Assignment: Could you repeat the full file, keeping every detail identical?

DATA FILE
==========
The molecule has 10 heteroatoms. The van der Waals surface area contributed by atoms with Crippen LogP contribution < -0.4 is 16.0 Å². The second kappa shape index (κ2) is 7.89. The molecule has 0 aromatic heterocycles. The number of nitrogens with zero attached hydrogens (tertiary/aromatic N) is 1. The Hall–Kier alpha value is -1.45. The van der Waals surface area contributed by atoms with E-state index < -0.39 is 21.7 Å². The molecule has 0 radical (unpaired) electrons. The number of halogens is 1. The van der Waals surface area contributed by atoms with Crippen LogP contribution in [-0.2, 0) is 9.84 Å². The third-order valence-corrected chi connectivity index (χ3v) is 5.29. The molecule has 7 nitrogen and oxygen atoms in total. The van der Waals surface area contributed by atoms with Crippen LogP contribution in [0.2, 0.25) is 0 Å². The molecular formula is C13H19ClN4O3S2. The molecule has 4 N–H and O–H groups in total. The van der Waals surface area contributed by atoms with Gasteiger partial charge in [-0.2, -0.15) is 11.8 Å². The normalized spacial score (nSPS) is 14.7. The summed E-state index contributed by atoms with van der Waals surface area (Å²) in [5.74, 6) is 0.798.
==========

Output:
The molecule has 10 heteroatoms. The van der Waals surface area contributed by atoms with Crippen LogP contribution < -0.4 is 16.0 Å². The second kappa shape index (κ2) is 7.89. The molecule has 0 aromatic heterocycles. The number of nitrogens with zero attached hydrogens (tertiary/aromatic N) is 1. The Hall–Kier alpha value is -1.45. The van der Waals surface area contributed by atoms with E-state index < -0.39 is 21.7 Å². The molecule has 0 radical (unpaired) electrons. The number of halogens is 1. The van der Waals surface area contributed by atoms with Crippen LogP contribution in [-0.2, 0) is 9.84 Å². The third-order valence-corrected chi connectivity index (χ3v) is 5.29. The molecule has 7 nitrogen and oxygen atoms in total. The van der Waals surface area contributed by atoms with Crippen LogP contribution in [0.2, 0.25) is 0 Å². The molecular formula is C13H19ClN4O3S2. The molecule has 4 N–H and O–H groups in total. The van der Waals surface area contributed by atoms with Gasteiger partial charge in [-0.2, -0.15) is 11.8 Å². The normalized spacial score (nSPS) is 14.7. The summed E-state index contributed by atoms with van der Waals surface area (Å²) in [5.74, 6) is 0.798.